First Look podcast: World Congress 2017 PBC plots path to maximize distribution NBA Turnstile Tracker Baseball returns to Kinston, N.C. David Stern investing in tech startups NBA regular season sees ratings drop Faces and Places at World Congress Are sponsors wary of outspoken athletes? On Deck With: Mike Unger, USA Swimming Labor & Agents: Rosenthal takes charge
Upcoming Conferences and Events
May 31 - Jun 1
SBJ/Nov. 1, 2010/This Week's Issue
Auction of Naismith’s rules to fund foundation
Published November 1, 2010
James Naismith used to tell his family, “You can’t charge for my baby.” The creator of basketball insisted that they be caretakers of the game, not profiteers.
Naismith’s grandson, Ian, has lived by those words for all of the time that he’s held the original rules of the game, type-written in 1891 on two pages of yellowed paper.
But in order to fund his drive to be a caretaker for the game, Ian Naismith finds himself at a place where he must sell what’s thought to be the most prized piece of sports memorabilia associated with the founding of basketball — the 13 original precepts of basketball, or “Basket Ball” as it’s written at the top of the first page.
Sotheby’s will auction off the documents on Dec. 10 and $2 million is expected to be the opening bid, Naismith said. He expects the bidding to go up to about $10 million, and he hopes more, but an appraisal Naismith paid for in 1997 put a value of $5 million on the rules.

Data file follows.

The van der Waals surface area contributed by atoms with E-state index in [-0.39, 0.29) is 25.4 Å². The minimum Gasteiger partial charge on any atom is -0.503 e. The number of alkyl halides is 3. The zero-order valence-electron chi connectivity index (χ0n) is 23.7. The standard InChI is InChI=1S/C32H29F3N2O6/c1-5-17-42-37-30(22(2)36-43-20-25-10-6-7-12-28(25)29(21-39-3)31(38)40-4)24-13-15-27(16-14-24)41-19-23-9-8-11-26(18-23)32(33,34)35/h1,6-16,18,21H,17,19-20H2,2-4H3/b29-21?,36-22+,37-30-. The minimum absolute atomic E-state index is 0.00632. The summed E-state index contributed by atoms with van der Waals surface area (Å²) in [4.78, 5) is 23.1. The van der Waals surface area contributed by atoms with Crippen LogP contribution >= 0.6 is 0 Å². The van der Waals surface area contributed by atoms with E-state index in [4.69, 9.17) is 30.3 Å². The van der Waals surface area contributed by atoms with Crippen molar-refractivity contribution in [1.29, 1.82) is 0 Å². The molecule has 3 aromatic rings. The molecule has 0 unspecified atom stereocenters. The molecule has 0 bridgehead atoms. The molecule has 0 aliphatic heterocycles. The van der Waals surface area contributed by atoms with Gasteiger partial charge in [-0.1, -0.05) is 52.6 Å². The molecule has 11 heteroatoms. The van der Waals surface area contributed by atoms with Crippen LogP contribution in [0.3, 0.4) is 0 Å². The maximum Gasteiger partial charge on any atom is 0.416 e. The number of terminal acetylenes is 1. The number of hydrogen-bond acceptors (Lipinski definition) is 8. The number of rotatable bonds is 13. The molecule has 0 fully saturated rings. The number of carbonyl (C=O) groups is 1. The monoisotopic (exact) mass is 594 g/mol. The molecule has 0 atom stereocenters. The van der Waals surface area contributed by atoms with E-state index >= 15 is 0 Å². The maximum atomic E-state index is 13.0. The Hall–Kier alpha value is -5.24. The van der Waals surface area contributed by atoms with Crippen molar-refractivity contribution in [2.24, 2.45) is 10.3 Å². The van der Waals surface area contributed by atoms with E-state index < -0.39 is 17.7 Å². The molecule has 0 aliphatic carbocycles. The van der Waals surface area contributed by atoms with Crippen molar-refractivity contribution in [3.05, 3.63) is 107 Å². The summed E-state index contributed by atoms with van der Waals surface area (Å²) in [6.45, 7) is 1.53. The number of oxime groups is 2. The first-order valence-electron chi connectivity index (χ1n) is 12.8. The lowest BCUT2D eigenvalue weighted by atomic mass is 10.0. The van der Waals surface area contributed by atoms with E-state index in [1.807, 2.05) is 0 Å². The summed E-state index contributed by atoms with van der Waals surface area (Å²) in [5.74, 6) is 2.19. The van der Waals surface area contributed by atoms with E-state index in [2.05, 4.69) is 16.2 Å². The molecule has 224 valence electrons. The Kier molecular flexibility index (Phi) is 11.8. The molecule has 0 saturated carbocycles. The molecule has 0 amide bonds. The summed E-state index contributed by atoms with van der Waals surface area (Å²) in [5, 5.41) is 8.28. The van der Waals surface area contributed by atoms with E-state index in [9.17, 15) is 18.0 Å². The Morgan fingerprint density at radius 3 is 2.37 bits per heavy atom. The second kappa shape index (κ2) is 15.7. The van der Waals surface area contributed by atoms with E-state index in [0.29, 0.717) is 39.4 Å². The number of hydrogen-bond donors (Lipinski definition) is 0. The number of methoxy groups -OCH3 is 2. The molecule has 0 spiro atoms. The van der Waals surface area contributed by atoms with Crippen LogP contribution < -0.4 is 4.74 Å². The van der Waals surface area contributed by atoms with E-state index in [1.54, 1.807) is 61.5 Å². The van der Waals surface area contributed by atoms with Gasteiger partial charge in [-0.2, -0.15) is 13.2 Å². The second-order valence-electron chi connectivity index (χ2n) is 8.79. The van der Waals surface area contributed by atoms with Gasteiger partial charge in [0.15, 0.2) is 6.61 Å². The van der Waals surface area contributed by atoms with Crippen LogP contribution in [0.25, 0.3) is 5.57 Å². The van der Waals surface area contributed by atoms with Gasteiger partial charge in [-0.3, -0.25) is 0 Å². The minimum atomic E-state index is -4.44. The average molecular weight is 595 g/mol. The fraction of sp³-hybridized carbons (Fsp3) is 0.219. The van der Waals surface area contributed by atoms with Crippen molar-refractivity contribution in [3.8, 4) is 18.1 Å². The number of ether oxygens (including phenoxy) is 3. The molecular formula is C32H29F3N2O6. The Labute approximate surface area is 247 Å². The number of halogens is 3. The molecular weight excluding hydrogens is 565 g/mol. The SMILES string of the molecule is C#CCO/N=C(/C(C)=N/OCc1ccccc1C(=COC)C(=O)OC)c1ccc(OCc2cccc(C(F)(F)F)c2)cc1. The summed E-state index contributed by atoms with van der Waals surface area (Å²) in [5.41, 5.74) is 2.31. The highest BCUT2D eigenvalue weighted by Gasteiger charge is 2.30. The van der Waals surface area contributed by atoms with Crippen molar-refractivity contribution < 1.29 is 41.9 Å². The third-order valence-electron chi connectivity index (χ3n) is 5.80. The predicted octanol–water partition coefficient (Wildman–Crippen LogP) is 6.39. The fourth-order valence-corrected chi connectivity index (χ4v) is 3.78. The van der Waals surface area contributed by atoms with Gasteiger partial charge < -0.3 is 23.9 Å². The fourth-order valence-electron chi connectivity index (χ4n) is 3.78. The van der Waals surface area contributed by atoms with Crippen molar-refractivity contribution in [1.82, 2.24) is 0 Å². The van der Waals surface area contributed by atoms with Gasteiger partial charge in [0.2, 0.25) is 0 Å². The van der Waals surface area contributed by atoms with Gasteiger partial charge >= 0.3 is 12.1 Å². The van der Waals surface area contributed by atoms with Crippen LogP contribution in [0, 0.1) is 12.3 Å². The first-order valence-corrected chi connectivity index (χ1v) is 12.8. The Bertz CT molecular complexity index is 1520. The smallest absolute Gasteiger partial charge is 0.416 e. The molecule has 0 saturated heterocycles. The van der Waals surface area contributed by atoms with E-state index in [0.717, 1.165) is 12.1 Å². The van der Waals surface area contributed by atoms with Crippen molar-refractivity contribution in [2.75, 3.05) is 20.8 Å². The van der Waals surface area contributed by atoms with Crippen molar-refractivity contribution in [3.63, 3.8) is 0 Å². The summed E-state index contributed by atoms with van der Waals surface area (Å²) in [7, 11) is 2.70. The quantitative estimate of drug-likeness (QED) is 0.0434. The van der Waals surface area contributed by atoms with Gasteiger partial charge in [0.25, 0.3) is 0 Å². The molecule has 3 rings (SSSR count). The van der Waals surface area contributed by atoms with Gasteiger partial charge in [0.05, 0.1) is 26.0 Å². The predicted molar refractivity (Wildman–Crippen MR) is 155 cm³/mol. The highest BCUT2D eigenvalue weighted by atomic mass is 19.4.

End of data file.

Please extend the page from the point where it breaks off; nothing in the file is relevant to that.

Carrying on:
Proceeds from the sale will go to the Naismith International Basketball Foundation, the charity created in 1989 to honor the founder and support the Naismith Museum in his hometown of Almonte, Ontario. Ian Naismith said the foundation has been hammered by the recession and donations have dropped by 90 to 95 percent.
“This is our chance to drive a stake in the ground and turn the tide of youth sports,” said Naismith, who has been harshly critical of those in charge of youth basketball. “But we’ve got to have funding to do it. My grandfather was an orphan at age 9 and the way we’ve looked at it, we’re always going to put his money back into programs that help kids. We need to advance the charity to the next level.”
The original rules are in the hands of Sotheby’s now. Naismith, who grew up as a Texas rancher and walks with limp after a stroke two years ago, no longer carries them around in a steel briefcase to keep them secure.
But he hopes to resume what he called the Sportsmanship Tour, where he visits schools and talks to youth groups, after the sale. “I’m not slowing down,” said Naismith, 72. “This is all to honor the legacy of Dr. Naismith.”